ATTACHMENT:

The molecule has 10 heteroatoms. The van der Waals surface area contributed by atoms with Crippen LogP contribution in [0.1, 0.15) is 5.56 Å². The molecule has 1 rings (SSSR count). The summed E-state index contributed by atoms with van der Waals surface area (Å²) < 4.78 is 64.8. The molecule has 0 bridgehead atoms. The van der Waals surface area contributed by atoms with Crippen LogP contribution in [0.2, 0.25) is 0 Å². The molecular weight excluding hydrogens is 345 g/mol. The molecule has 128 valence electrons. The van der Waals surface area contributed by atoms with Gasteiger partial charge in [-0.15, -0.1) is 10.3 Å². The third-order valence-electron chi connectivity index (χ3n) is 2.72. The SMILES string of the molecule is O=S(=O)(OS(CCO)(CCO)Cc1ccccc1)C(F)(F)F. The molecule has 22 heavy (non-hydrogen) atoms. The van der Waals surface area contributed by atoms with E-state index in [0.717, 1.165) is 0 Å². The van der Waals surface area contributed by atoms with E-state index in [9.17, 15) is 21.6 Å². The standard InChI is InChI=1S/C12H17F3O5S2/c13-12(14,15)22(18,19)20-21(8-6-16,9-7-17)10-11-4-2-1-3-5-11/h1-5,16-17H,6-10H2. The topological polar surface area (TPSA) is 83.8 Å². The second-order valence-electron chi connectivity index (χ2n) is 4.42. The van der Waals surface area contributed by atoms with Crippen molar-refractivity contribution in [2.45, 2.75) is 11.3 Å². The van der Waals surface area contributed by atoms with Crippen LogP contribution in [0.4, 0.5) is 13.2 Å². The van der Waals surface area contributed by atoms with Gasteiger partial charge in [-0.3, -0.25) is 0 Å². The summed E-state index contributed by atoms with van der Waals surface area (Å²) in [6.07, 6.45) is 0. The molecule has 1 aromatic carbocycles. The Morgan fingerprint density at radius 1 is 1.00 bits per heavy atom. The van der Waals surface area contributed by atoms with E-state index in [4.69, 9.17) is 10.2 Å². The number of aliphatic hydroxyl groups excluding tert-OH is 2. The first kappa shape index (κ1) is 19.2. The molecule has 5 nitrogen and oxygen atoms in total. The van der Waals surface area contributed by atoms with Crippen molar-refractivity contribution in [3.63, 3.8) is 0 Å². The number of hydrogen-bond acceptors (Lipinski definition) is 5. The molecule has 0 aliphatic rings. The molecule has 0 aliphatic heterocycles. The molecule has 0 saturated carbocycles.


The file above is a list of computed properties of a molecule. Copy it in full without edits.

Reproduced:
The molecule has 10 heteroatoms. The van der Waals surface area contributed by atoms with Crippen LogP contribution in [0.1, 0.15) is 5.56 Å². The molecule has 1 rings (SSSR count). The summed E-state index contributed by atoms with van der Waals surface area (Å²) < 4.78 is 64.8. The molecule has 0 bridgehead atoms. The van der Waals surface area contributed by atoms with Crippen LogP contribution in [0.2, 0.25) is 0 Å². The molecular weight excluding hydrogens is 345 g/mol. The molecule has 128 valence electrons. The van der Waals surface area contributed by atoms with Gasteiger partial charge in [-0.15, -0.1) is 10.3 Å². The third-order valence-electron chi connectivity index (χ3n) is 2.72. The SMILES string of the molecule is O=S(=O)(OS(CCO)(CCO)Cc1ccccc1)C(F)(F)F. The molecule has 22 heavy (non-hydrogen) atoms. The van der Waals surface area contributed by atoms with E-state index in [0.717, 1.165) is 0 Å². The van der Waals surface area contributed by atoms with E-state index in [9.17, 15) is 21.6 Å². The standard InChI is InChI=1S/C12H17F3O5S2/c13-12(14,15)22(18,19)20-21(8-6-16,9-7-17)10-11-4-2-1-3-5-11/h1-5,16-17H,6-10H2. The topological polar surface area (TPSA) is 83.8 Å². The second-order valence-electron chi connectivity index (χ2n) is 4.42. The van der Waals surface area contributed by atoms with Crippen molar-refractivity contribution in [2.45, 2.75) is 11.3 Å². The van der Waals surface area contributed by atoms with Crippen LogP contribution in [0.4, 0.5) is 13.2 Å². The van der Waals surface area contributed by atoms with Gasteiger partial charge in [-0.3, -0.25) is 0 Å². The summed E-state index contributed by atoms with van der Waals surface area (Å²) in [6.07, 6.45) is 0. The molecule has 1 aromatic carbocycles. The Morgan fingerprint density at radius 1 is 1.00 bits per heavy atom. The van der Waals surface area contributed by atoms with E-state index in [4.69, 9.17) is 10.2 Å². The number of aliphatic hydroxyl groups excluding tert-OH is 2. The first kappa shape index (κ1) is 19.2. The molecule has 5 nitrogen and oxygen atoms in total. The van der Waals surface area contributed by atoms with Crippen molar-refractivity contribution in [3.63, 3.8) is 0 Å². The number of hydrogen-bond acceptors (Lipinski definition) is 5. The molecule has 0 aliphatic rings. The molecule has 0 aliphatic heterocycles. The molecule has 0 saturated carbocycles.